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Retire at 45, or even 40? It can be done

An engineer in Regina is aiming for 40, and he says you can do it too, if you really want it

By: MARLENE HABIB

Date: May 3, 2016

By the time he’s 40, Timothy Stobbs hopes to realize his Canadian dream – to retire from his engineering job and enjoy life with his wife and two sons in Regina.

“Retiring would be my 40th birthday to myself, if everything goes according to plan,” says the 37-year-old, who carries no debt, has hefty savings and says his family isn’t lacking for anything.

And no, he didn’t win the lottery. By day, Mr. Stobbs is a chemical engineer for SaskPower.

In his off hours, he’s also known as Canadian Dream, his handle with Flatland Publishing, his print and digital media company specializing in personal finance. In 2006, he began writing Canadian Dream, Free at 45: A blog about early retirement and happiness. In 2011, he self-published his book Free at 45: How to Retire Early & Happy.

“The more and more I got into it, I realized that [retiring at 45] wasn’t as far-fetched as I thought,” he said. Things have gone better than he planned, and now he’s aiming for 40.

The youngest of four boys, Mr. Stobbs was born in Manitoba but has lived in Saskatchewan most of his life. He recalls learning about financial literacy at an early age.

“At around age 11, we went to the bank and I was interested in investing,” Mr. Stobbs recalls. “I was told I would qualify for a term deposit that would pay more interest than a CSB [Canada Savings Bond], so I realized if I had more money, I had more options.

“It got me interested in the financial side of life.”

His passion for saving took off around age 13, after reading his dad’s copy of The Wealthy Barber. “It made sense: Don’t spend all of it, save some of it and you can have everything you want.”

For many years now, Mr. Stobbs has been better off than a lot of Canadians. A report released in January by the Parliamentary Budget Office, for instance, concludes that Canadian households have seen the sharpest rise in debt of any Group of Seven country since 1990.

Mr. Stobbs and his wife, Rhea, have supplemented their income over the years. From 2009 to 2012, Mr. Stobbs was a trustee with the Regina Public School Board. Rhea has been running a home daycare since the birth of their first child, so she could be home while contributing to the family money pot.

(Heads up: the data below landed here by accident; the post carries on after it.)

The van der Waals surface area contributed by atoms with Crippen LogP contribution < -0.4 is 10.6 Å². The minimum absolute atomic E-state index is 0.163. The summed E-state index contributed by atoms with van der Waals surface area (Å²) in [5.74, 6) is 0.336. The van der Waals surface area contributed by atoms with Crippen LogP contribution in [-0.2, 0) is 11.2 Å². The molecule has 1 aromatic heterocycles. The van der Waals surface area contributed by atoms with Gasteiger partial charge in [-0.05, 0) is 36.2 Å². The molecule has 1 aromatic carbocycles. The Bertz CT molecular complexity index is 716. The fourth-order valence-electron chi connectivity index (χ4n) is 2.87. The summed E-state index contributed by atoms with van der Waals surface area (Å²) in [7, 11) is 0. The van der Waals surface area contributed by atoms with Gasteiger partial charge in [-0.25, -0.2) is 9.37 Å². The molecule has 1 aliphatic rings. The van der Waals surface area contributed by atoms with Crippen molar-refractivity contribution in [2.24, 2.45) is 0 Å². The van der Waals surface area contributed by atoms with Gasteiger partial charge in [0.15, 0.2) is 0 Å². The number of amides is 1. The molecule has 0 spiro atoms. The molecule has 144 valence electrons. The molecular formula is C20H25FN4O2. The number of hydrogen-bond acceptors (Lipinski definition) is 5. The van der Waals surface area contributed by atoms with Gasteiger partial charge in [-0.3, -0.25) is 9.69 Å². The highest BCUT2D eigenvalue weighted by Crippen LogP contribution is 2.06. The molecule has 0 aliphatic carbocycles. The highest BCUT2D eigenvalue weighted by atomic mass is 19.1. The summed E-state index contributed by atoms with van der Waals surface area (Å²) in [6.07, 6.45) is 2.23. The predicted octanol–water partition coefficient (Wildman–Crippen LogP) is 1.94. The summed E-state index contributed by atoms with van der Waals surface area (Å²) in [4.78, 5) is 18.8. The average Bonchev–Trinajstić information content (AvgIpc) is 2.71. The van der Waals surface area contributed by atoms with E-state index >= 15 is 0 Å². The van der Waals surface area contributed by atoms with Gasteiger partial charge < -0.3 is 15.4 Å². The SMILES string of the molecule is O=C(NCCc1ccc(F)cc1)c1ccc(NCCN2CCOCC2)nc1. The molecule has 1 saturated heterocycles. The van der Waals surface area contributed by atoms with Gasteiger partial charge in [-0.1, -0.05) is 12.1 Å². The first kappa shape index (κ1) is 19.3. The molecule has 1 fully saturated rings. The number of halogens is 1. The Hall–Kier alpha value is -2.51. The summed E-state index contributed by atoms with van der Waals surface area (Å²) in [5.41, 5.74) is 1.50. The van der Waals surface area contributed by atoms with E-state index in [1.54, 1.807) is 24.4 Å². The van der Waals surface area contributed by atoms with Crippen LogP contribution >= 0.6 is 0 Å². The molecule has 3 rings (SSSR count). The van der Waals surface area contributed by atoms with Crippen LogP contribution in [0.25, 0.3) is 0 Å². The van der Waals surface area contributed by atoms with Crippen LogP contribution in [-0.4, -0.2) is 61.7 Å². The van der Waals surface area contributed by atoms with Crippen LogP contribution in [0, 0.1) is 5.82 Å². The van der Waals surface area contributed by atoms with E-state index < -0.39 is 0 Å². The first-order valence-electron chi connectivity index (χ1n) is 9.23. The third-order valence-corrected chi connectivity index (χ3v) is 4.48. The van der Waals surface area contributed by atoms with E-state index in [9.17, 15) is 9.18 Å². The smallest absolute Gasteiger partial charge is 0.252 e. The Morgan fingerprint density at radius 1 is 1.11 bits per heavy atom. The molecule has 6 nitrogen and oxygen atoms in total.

Mr. Stobbs has managed his own finances. He paid off his mortgage in 2012 on the family’s four-bedroom home purchased for $190,000 in 2006. He estimates it’s now worth about $400,000. “It was dumb luck on our part we bought preboom – it probably saved me five to 10 years in my retirement goal,” he says.

The couple have also amassed savings of about $600,000 held largely in registered retirement savings plans and tax-free savings accounts, with plans to reach the $750,000 he figures he and his family will need after he retires at 40 (that doesn’t include the house equity).

Mr. Stobbs has also put $58,000 into registered education savings plans (RESPs). The couple opened them when their children were young.

“A lot of people assume we’re somehow sacrificing lots of things, but we’re not really,” says Mr. Stobbs. “We optimize spending quite heavily to what we care about.”

While they travelled to Hawaii for their 10th wedding anniversary six years ago, they only have one car. They don’t have the latest cellphones, televisions or other gadgets, although they have a cable subscription for one of their TVs because “my wife is a big sports fan and won’t give up her TSN.”

Anyone can achieve early retirement, Mr. Stobbs maintains – but only if you really want it.

Here are other tips from Mr. Stobbs:

Start saving now: Put away even a little bit every month, through automatic withdrawals from your bank/paycheques. “Once you get into the habit of having less to spend, it becomes an easy habit to maintain,” Mr. Stobbs says.

Don’t freak out if you lose money early in your investing efforts: You have time to learn from your mistakes, he says, and change up your portfolio. He initially held index funds in his RRSPs, but “later I took more risks in TFSAs, and opted to expand in individual stocks – but that takes a lot more research and learning.”

Don’t get buried in mortgage debt: “If you really can’t afford to buy a house, and you want to have any life over the long haul, accept that renting may be a better option in the short term.” Your home can, however, be an important part of your retirement plan – you could sell and move to less expensive housing, even in another city, and live off some of the equity, he says.

You don’t have to spend money to have fun: The Stobbses are passionate readers and go to the library instead of buying books. “We also like to entertain, and I make my own wine, so we put a few servings of food together and have a great evening with friends.”

Try buying second-hand: Check out garage sales and the online market.

Don’t make it all about the money: “Make sure you’re happy doing all this and not miserable for 30 years,” Mr. Stobbs advises. Start early transitioning from your work identity to something that leaves you fulfilled and happy. He, for one, plans to write fiction and volunteer.

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